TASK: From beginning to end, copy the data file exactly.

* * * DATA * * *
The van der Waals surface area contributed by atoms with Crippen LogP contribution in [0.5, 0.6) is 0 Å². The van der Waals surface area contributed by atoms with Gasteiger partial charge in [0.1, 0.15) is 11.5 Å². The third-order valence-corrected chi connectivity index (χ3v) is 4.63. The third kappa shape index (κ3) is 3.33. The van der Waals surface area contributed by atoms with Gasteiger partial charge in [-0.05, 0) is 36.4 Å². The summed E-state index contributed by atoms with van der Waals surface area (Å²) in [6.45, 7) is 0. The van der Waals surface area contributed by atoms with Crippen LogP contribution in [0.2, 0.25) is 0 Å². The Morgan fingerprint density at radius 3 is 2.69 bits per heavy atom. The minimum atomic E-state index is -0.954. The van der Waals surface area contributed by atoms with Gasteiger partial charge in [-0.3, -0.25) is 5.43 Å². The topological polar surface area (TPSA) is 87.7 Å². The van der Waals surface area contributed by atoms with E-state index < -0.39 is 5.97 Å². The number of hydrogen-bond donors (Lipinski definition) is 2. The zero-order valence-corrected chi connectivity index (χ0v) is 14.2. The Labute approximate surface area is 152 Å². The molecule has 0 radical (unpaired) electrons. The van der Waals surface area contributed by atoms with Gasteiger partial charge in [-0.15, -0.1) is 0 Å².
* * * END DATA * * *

The van der Waals surface area contributed by atoms with Crippen LogP contribution in [0.5, 0.6) is 0 Å². The van der Waals surface area contributed by atoms with Gasteiger partial charge in [0.1, 0.15) is 11.5 Å². The third-order valence-corrected chi connectivity index (χ3v) is 4.63. The third kappa shape index (κ3) is 3.33. The van der Waals surface area contributed by atoms with Gasteiger partial charge in [-0.05, 0) is 36.4 Å². The summed E-state index contributed by atoms with van der Waals surface area (Å²) in [6.45, 7) is 0. The van der Waals surface area contributed by atoms with Crippen LogP contribution in [0.2, 0.25) is 0 Å². The Morgan fingerprint density at radius 3 is 2.69 bits per heavy atom. The minimum atomic E-state index is -0.954. The van der Waals surface area contributed by atoms with Gasteiger partial charge in [-0.3, -0.25) is 5.43 Å². The topological polar surface area (TPSA) is 87.7 Å². The van der Waals surface area contributed by atoms with E-state index < -0.39 is 5.97 Å². The number of hydrogen-bond donors (Lipinski definition) is 2. The zero-order valence-corrected chi connectivity index (χ0v) is 14.2. The Labute approximate surface area is 152 Å². The molecule has 0 radical (unpaired) electrons. The van der Waals surface area contributed by atoms with Gasteiger partial charge in [-0.15, -0.1) is 0 Å².